The receipt of high monopoly profits by the capitalists in one of the numerous branches of industry, in one of the numerous countries, etc., makes it economically possible for them to bribe certain sections of the workers, and for a time a fairly considerable minority of them, and win them to the side of the bourgeoisie of a given industry or given nation against all the others. The intensification of antagonisms between imperialist nations for the division of the world increases this urge. And so, there is created that bond between imperialism and opportunism, which revealed itself first and most clearly in Great Britain, owing to the fact that certain features of imperialist development were observable there much earlier than in other countries. Some writers, L. Martov, for example, are prone to wave aside the connection between imperialism and opportunism in the working-class movement – a particularly glaring fact at the present time – by resorting to ‘official optimism’ (à la Kautsky and Huysmans) like the following: the cause of the opponents of capitalism would be hopeless if it were progressive capitalism that led to the increase of opportunism, or, if it were the best-paid workers who were inclined towards opportunism, etc. We must have no illusions about ‘optimism’ of this kind. It is optimism in respect of opportunism; it is optimism which serves to conceal opportunism. As a matter of fact, the extraordinary rapidity and the particularly revolting character of the development of opportunism is by no means a guarantee that its victory will be durable: the rapid growth of a painful abscess on a healthy body can only cause it to burst more quickly and thus relieve the body of it. The most dangerous of all in this respect are those who do not wish to understand that the fight against imperialism is a sham and humbug unless it is inseparably bound up with the fight against opportunism.
From all that has been said in this book on the economic essence of imperialism, it follows that we must define it as capitalism in transition, or, more precisely, as moribund capitalism. It is very instructive in this respect to note that bourgeois economists, in describing modern capitalism, frequently employ catchwords and phrases like “interlocking”, “absence of isolation”, etc.; “in conformity with their functions and course of development”, banks are “not purely private business enterprises: they are more and more outgrowing the sphere of purely private business regulation”. And this very Riesser, whose words I have just quoted, declares with all seriousness that the “prophecy” of the Marxists concerning “socialisation” has “not come true”!
What then does this catchword “interlocking” express? It merely expresses the most striking feature of the process going on before our eyes. It shows that the observer counts the separate trees, but cannot see the wood. It slavishly copies the superficial, the fortuitous, the chaotic. It reveals the observer as one who is overwhelmed by the mass of raw material and is utterly incapable of appreciating its meaning and importance. Ownership of shares, the relations between owners of private property “interlock in a haphazard way”. But underlying this interlocking, its very base, are the changing social relations of production. When a big enterprise assumes gigantic proportions, and, on the basis of an exact computation of mass data, organises according to plan the supply of primary raw materials to the extent of two-thirds, or three-quarters, of all that is necessary for tens of millions of people; when the raw materials are transported in a systematic and organised manner to the most suitable places of production, sometimes situated hundreds or thousands of miles from each other; when a single centre directs all the consecutive stages of processing the material right up to the manufacture of numerous varieties of finished articles; when these products are distributed according to a single plan among tens and hundreds of millions of consumers (the marketing of oil in America and Germany by the American oil trust) – then it becomes evident that we have socialisation of production, and not mere “interlocking”, that private economic and private property relations constitute a shell which no longer fits its contents, a shell which must inevitably decay if its removal is artificially delayed, a shell which may remain in a state of decay for a fairly long period (if, at the worst, the cure of the opportunist abscess is protracted), but which will inevitably be removed.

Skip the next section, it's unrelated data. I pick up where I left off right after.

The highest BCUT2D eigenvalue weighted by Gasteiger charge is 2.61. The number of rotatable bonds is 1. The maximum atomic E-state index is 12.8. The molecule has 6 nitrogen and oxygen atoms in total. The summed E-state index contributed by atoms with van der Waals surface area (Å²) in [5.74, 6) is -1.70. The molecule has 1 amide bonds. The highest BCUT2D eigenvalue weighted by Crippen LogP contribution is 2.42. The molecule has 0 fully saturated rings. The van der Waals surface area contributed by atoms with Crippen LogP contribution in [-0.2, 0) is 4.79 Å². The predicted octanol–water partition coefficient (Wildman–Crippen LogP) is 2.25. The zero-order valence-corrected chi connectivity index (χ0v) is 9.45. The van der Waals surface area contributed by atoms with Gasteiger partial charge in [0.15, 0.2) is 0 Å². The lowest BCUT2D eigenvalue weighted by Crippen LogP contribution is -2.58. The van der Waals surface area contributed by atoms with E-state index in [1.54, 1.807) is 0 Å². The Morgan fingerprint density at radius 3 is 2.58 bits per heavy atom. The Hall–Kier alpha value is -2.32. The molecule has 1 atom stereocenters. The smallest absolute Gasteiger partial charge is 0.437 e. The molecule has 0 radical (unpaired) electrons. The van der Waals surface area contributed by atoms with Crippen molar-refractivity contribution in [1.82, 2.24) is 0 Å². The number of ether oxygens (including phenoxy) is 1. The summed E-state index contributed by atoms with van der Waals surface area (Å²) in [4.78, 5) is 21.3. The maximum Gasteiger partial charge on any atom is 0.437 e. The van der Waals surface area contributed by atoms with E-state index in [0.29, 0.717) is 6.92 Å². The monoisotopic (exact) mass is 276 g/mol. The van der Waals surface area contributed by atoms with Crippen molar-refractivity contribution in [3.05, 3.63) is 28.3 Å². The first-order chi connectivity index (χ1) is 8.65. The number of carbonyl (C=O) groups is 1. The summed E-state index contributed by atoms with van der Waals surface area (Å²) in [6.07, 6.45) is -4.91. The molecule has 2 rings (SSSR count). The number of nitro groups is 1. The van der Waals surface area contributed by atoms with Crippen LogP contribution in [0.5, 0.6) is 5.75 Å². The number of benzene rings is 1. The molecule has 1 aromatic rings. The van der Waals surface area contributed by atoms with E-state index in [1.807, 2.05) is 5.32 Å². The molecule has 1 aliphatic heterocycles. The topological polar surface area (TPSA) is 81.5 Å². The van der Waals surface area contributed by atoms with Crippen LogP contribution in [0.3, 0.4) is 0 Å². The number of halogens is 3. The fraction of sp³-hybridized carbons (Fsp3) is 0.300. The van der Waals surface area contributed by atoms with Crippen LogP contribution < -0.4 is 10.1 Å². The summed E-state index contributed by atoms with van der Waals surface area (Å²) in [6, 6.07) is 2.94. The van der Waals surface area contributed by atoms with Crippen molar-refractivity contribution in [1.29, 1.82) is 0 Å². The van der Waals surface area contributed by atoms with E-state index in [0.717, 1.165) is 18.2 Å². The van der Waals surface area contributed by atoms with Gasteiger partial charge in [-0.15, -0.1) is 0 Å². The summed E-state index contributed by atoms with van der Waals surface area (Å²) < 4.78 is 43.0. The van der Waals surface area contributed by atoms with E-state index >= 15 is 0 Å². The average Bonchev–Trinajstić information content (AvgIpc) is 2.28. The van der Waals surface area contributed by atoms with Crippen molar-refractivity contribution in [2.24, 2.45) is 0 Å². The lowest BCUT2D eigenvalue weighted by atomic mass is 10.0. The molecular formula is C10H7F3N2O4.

The enthusiastic admirer of German imperialism, Schulze-Gaevernitz, exclaims:
Once the supreme management of the German banks has been entrusted to the hands of a dozen persons, their activity is even today more significant for the public good than that of the majority of the Ministers of State… [The ‘interlocking’ of bankers, ministers, magnates of industry and rentiers is here conveniently forgotten.] If we imagine the development of those tendencies we have noted carried to their logical conclusion we will have: the money capital of the nation united in the banks; the banks themselves combined into cartels; the investment capital of the nation cast in the shape of securities. Then the forecast of that genius Saint-Simon will be fulfilled: ‘The present anarchy of production, which corresponds to the fact that economic relations are developing without uniform regulation, must make way for organisation in production. Production will no longer be directed by isolated manufacturers, independent of each other and ignorant of man’s economic needs; that will be done by a certain public institution. A central committee of management, being able to survey the large field of social economy from a more elevated point of view, will regulate it for the benefit of the whole of society, will put the means of production into suitable hands, and above all will take care that there be constant harmony between production and consumption. Institutions already exist which have assumed as part of their functions a certain organisation of economic labour, the banks.’ We are still a long way from the fulfilment of Saint-Simon’s forecast, but we are on the way towards it: Marxism, different from what Marx imagined, but different only in form. (Grundriss der Sozialökonomik, p. 146.)
A crushing ‘refutation’ of Marx indeed, which retreats a step from Marx’s precise, scientific analysis to Saint-Simon’s guesswork, the guesswork of a genius, but guesswork all the same.